Leonard Eugene Dickson devoted a whole chapter to this in Introduction to the Theory of Numbers (1929). He still gave a section on it in Modern Elementary Theory of Numbers (1939).

NOTE: so this problem can be done without the fourth powers. The traditional one where the fourth powers really matter is $X^4 + Y^4 = Z^2,$ which is part of the proof of Fermat's Last Theorem, and is not just an application of Legendre's Theorem (although not difficult).


EDIT: it would appear that what you want to know a procedure. So, put all the degree four terms together on one side of the equals sign and re-write that as a quadratic form in substitute variables, as below.

The reason you use 3 is this: write $$ 3 x^2 = u^2 - 2 v^2, $$ where we will eventually put back $u = z^2, v = y^2.$

Now see my answer at Solving a Diophantine Equation

The discriminant of the binary quadratic form $u^2 - 2 v^2$ is $8.$ As $3$ is odd we can calculate $(8|3) = -1.$ From $$ u^2 - 2 v^2 \equiv 0 \pmod 3 $$ we find that $$ u,v \equiv 0 \pmod 3. $$

That is the quadratic forms part. When you finally put back $u = z^2, v = y^2$ you find that $$ 3 x^2 \equiv 0 \pmod {81}, \; \; x^2 \equiv 0 \pmod {27}, \; \; x \equiv 0 \pmod 9.$$ And so on.

EXTRA CREDIT: Try $$ 5 x^2 = 2 y^4 + y^2 z^2 + 3 z^4. $$ First, what is the discriminant of $2 u^2 + u v + 3 v^2?$

  • $\begingroup$ "discriminant of the binary quadratic form..." is just a highbrow way of saying 2 isn't a square mod 3. $\endgroup$ Apr 25, 2012 at 3:59
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    $\begingroup$ @Gerry, my brows are in the ordinary position. Also there are two of them. However, these days they do get these points which i think of as Wrath of Khan. I'm looking for a picture of Ricardo Monalban, see if i got it right. $\endgroup$
    – Will Jagy
    Apr 25, 2012 at 4:06
  • $\begingroup$ No, maybe it was first Star Trek Klingons. $\endgroup$
    – Will Jagy
    Apr 25, 2012 at 4:08
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    $\begingroup$ Well, I'm glad we cleared that up. $\endgroup$ Apr 25, 2012 at 4:24
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    $\begingroup$ @Gerry, in Miss Congeniality, Michael Caine gives instruction to people beautifying Sandra Bullock: "Eyebrows--there should be two!" en.wikipedia.org/wiki/Miss_Congeniality_%28film%29 $\endgroup$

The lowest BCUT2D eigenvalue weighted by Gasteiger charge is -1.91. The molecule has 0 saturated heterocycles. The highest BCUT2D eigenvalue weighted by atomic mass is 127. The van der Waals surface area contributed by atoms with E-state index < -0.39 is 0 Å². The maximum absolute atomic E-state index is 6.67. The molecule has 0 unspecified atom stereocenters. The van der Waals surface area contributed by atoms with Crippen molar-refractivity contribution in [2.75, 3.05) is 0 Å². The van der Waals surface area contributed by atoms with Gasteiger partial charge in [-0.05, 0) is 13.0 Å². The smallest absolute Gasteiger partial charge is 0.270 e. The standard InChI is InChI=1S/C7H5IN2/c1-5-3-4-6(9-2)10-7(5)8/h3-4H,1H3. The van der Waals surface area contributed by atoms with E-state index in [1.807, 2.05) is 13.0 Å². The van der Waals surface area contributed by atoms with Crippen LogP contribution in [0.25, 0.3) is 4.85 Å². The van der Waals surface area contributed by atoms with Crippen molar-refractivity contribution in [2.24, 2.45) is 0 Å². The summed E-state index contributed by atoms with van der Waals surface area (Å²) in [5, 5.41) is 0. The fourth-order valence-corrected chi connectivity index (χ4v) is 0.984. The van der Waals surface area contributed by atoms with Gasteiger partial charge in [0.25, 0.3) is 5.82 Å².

– Will Jagy
    Apr 25, 2012 at 4:37

The Chaz said:

""- use Alpern's solver - which seemed to indicate that there are no solutions (though I might have made an illegal substitution, so to speak)

I was able to identify $A = 6, B = 3, C = 6$ as solutions of $ \ 3A + 2B \ ^2 = C \ ^2$, but those aren't squares!""

You forgot that the useful and nice Alpern solver solves only in two variables; and here we have three variables.

I am surprised Gerry and Will did not correct you, Gerry is too busy correcting spelling or the aesthetics of the writing representation of mathematics; in particular not allowing a simpler and less "beautiful", but correct, ASCII representation of them. Very nice, i do certainly agree, the Dayo proof of no solutions to the equation. A short and simple and elegant proof at a time.

Post Scriptum: I do not dislike editing myself when i make a typographic error and maths have also to be well written and well expressed. They are ( Do maths have a plural in English like in Spanish and French ?) also a kind of literature where things have to be said well. But today i wrote an answer to somebody in which i said his question was also sometimes named the Polignac conjecture. Later someone edited me and gave a link to a wikipedia article on this conjecture. I like Wikipedia and can say i have learnt, as an amateur, a few good things with it. The matter and still slight problem is i did not put any link, somebody put it for me without my consent. What will be next, change the style i (we) use to write; the verbs i (we) use ? I mean there must be a limit of some sort to the editing mania.